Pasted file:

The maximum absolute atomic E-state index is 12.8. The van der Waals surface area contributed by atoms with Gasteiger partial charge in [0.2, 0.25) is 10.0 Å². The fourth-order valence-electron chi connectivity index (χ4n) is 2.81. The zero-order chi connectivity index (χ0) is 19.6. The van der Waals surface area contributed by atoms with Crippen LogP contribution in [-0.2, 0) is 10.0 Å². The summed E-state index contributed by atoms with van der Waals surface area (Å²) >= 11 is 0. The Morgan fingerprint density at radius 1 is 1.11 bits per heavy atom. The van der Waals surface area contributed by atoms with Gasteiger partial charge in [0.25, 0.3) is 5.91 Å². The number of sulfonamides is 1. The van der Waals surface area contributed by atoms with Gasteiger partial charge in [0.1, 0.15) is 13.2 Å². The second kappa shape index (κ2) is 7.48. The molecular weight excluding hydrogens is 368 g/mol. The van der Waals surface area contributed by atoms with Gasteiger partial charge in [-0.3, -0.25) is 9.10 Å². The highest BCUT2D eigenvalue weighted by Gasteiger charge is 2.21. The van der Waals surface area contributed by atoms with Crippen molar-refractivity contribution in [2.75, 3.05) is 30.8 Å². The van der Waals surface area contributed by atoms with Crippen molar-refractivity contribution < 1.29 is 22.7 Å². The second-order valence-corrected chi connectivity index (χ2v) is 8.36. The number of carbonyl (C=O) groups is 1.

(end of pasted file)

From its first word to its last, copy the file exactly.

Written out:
The maximum absolute atomic E-state index is 12.8. The van der Waals surface area contributed by atoms with Gasteiger partial charge in [0.2, 0.25) is 10.0 Å². The fourth-order valence-electron chi connectivity index (χ4n) is 2.81. The zero-order chi connectivity index (χ0) is 19.6. The van der Waals surface area contributed by atoms with Crippen LogP contribution in [-0.2, 0) is 10.0 Å². The summed E-state index contributed by atoms with van der Waals surface area (Å²) >= 11 is 0. The Morgan fingerprint density at radius 1 is 1.11 bits per heavy atom. The van der Waals surface area contributed by atoms with Gasteiger partial charge in [0.25, 0.3) is 5.91 Å². The number of sulfonamides is 1. The van der Waals surface area contributed by atoms with Gasteiger partial charge in [0.1, 0.15) is 13.2 Å². The second kappa shape index (κ2) is 7.48. The molecular weight excluding hydrogens is 368 g/mol. The van der Waals surface area contributed by atoms with Gasteiger partial charge in [-0.3, -0.25) is 9.10 Å². The highest BCUT2D eigenvalue weighted by Gasteiger charge is 2.21. The van der Waals surface area contributed by atoms with Crippen molar-refractivity contribution in [2.75, 3.05) is 30.8 Å². The van der Waals surface area contributed by atoms with Crippen molar-refractivity contribution < 1.29 is 22.7 Å². The second-order valence-corrected chi connectivity index (χ2v) is 8.36. The number of carbonyl (C=O) groups is 1.